Undercover filming is a method commonly used by animal activist groups to expose animal cruelty and it is important to consider the effects of publically releasing video footage of cruel practices on the viewers' mental health. Previously, we reported that members of the Australian public were emotionally distressed soon after viewing media broadcasts of cruelty to Australian cattle exported for slaughter in Indonesia in 2011. To explore if there were any long term impacts from exposure to media on this issue, a self-selecting group of 15 people who were exposed to a documentary expose of the cruelty were re-interviewed 12 months later. Nearly all recalled their strong initial reaction to the footage. Approximately one half of the respondents who initially had had a strong emotional reaction to the footage reported negative reactions that were still strong even after this period of time. They reported potential triggers for these feelings. Of the rest, some managed to internalise their feelings. Approximately one half of respondents were unaware of continued live export exposes, suggesting less prominent media coverage. Despite the aversion and repulsion reported after viewing the initial coverage, most respondents said they would choose to watch another broadcast of animal cruelty and nearly all supported undercover investigations as a means of revealing cruelty to animals. We conclude that many people viewing footage of cruelty to animals will have long term memory of this, but that they would prefer to be informed about the issues and not be protected from them.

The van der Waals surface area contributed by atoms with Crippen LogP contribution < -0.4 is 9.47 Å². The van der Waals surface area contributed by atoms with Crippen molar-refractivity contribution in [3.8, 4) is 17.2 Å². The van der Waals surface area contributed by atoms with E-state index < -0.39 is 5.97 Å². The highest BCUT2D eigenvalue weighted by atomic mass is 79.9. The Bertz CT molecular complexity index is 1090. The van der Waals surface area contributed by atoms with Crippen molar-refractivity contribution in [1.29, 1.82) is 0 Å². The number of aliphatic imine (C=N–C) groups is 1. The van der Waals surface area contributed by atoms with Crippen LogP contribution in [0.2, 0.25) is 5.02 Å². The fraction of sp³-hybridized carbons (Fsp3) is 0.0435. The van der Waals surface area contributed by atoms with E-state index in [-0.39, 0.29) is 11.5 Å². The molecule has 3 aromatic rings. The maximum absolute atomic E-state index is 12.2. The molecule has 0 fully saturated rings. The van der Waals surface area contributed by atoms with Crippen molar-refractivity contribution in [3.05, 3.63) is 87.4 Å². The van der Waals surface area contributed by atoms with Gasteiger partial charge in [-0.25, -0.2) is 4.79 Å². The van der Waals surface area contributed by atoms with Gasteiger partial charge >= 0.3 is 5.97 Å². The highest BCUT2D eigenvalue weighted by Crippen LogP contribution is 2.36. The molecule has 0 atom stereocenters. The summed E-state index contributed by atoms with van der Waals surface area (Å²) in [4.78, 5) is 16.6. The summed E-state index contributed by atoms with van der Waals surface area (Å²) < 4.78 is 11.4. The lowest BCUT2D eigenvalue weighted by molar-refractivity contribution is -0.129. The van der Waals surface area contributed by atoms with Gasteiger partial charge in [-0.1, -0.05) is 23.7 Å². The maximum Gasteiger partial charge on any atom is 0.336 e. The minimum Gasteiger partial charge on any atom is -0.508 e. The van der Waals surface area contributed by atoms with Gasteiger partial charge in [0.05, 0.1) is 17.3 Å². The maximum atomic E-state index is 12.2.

|Publication Title||Journal of Agricultural & Environmental Ethics|
|Author Address||Centre for Animal Welfare and Ethics, School of Veterinary Science, University of Queensland, Gatton, QLD 4343, Australia.email@example.com|
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